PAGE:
- October 28, 2009
When your hobbies include trying to break into computer systems, things don’t always go your way.
In fact, it can get you in a lot of trouble, as several Sarasota County students have learned since the beginning of last year.
But thanks to an internship program at Sarasota County Schools, seven students with a proclivity for hacking are able to learn how to put their knowledge to good use in a structured environment, under the supervision of the district’s IT staff.
Although each student in the program was invited to join only after a digital indiscretion, Director of Information Technology Joe Binswanger hopes to get the program to a point where administrators can pick students to join before their hacking experiments get them in trouble.
For example, Angela Homoky’s son, Noah, a senior at Venice High School, was sitting in a computer class but had already finished his assignment. To pass time and try out information he had been studying on his own, he wanted to see if he could get into the school system. As it turns out, he could.
“You kind of opened a bank vault and looked in, but you didn’t do anything really — you wrote your name on the wall and you shut the door,” Angela Homoky said.
“They’ve been allowed to come to Disney World now. But they know if they goof up, they’re kicked out of Disney World.”
Once he got in, Noah Homoky changed the background color of something and went to the IT department at his school to let them know he was able to get into the system.
The next period, the principal came for him. He knew he was in trouble. Hacking into a system like he did can result in suspension, expulsion and even felony charges. But with the district’s internship program in place, that didn’t happen this time.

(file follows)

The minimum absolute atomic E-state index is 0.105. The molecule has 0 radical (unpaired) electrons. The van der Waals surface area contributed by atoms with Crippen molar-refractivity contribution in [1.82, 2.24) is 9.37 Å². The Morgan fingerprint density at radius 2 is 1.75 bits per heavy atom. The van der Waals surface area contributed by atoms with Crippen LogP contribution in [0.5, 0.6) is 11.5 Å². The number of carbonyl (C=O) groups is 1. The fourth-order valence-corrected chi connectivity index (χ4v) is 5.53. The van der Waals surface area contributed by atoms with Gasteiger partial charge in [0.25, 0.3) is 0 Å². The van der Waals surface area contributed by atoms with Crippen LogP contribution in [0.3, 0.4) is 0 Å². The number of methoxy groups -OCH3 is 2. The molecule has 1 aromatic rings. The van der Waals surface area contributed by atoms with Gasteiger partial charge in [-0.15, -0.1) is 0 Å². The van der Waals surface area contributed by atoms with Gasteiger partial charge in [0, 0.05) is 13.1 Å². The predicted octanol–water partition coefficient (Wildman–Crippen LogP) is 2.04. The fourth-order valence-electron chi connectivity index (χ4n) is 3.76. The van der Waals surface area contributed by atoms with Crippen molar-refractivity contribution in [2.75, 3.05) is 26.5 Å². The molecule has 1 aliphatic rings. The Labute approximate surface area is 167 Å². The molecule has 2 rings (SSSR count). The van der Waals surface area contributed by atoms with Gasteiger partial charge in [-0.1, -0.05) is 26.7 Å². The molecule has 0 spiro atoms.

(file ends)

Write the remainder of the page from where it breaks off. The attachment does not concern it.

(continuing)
Binswanger said that in cases like Noah Homoky’s, it sometimes becomes clear through conversations there was no malicious intent — the student was curious more than anything else, and wanted to learn. That leaves school officials with a choice.
“We can work with the administration to punish them to the nth degree, or we can say ‘why don’t you learn more about what you’re trying to learn in a controlled environment, and then actually begin to put that curiosity to good use?’” Binswanger said.
Essentially, the district is intervening in these students’ educations to make sure they become “white hat hackers,” a term used to delineate the good guys from the bad guys. White hat hackers use their hacking knowledge for good. They could be cyber forensics or cybersecurity experts. They could help police solve crimes, or be hired by companies and organizations to identify vulnerabilities in their computer security systems.
Students in the program learn about virtualized servers and server infrastructure; they visited the district’s data center a few weeks ago; after Hurricane Irma, they help set computer labs back up in shelter schools; and occasionally they test out new classroom technologies to find vulnerabilities that other students may try to hack.
While that may not seem like everyone’s ideal after-school activity, Binswanger said the students in the program love it. Many have started getting better grades in their classes, he added.
“They have a genuine interest and passion for technology and programming and understanding how things work,” he said. “And for them, this presents an opportunity to delve into that world in a meaningful way with knowledgeable people that care about their education.”
As Angela Homoky puts it, the program catches students who may be on the precipice of doing something they may ultimately regret, and instead shows them another path with more positive outcomes.
And according to Binswanger, the wonders of the good side keep the students honest and focused in this “one strike and you’re out’’ situation.
“They’ve been allowed to come to Disney World now,” he said. “But they know if they goof up, they’re kicked out of Disney World.”